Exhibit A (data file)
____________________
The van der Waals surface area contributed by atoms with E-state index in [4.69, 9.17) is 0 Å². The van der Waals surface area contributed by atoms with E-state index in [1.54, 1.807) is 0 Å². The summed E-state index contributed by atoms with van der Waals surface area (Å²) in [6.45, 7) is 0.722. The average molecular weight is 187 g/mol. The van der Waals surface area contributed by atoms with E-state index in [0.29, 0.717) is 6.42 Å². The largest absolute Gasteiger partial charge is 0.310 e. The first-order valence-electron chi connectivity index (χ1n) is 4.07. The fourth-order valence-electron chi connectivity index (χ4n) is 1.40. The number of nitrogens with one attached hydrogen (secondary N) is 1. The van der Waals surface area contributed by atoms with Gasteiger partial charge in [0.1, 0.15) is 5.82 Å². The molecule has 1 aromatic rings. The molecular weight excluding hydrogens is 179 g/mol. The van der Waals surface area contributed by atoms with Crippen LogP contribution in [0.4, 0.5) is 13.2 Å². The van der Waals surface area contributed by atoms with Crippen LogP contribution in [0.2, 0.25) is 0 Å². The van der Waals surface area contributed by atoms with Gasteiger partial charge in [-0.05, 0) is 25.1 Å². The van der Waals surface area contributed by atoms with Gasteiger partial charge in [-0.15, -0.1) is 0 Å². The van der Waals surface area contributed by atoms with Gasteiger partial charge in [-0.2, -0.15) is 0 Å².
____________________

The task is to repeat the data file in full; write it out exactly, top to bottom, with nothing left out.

The van der Waals surface area contributed by atoms with E-state index in [4.69, 9.17) is 0 Å². The van der Waals surface area contributed by atoms with E-state index in [1.54, 1.807) is 0 Å². The summed E-state index contributed by atoms with van der Waals surface area (Å²) in [6.45, 7) is 0.722. The average molecular weight is 187 g/mol. The van der Waals surface area contributed by atoms with E-state index in [0.29, 0.717) is 6.42 Å². The largest absolute Gasteiger partial charge is 0.310 e. The first-order valence-electron chi connectivity index (χ1n) is 4.07. The fourth-order valence-electron chi connectivity index (χ4n) is 1.40. The number of nitrogens with one attached hydrogen (secondary N) is 1. The van der Waals surface area contributed by atoms with Gasteiger partial charge in [0.1, 0.15) is 5.82 Å². The molecule has 1 aromatic rings. The molecular weight excluding hydrogens is 179 g/mol. The van der Waals surface area contributed by atoms with Crippen LogP contribution in [0.4, 0.5) is 13.2 Å². The van der Waals surface area contributed by atoms with Crippen LogP contribution in [0.2, 0.25) is 0 Å². The van der Waals surface area contributed by atoms with Gasteiger partial charge in [-0.05, 0) is 25.1 Å². The van der Waals surface area contributed by atoms with Gasteiger partial charge in [-0.15, -0.1) is 0 Å². The van der Waals surface area contributed by atoms with Gasteiger partial charge in [-0.2, -0.15) is 0 Å².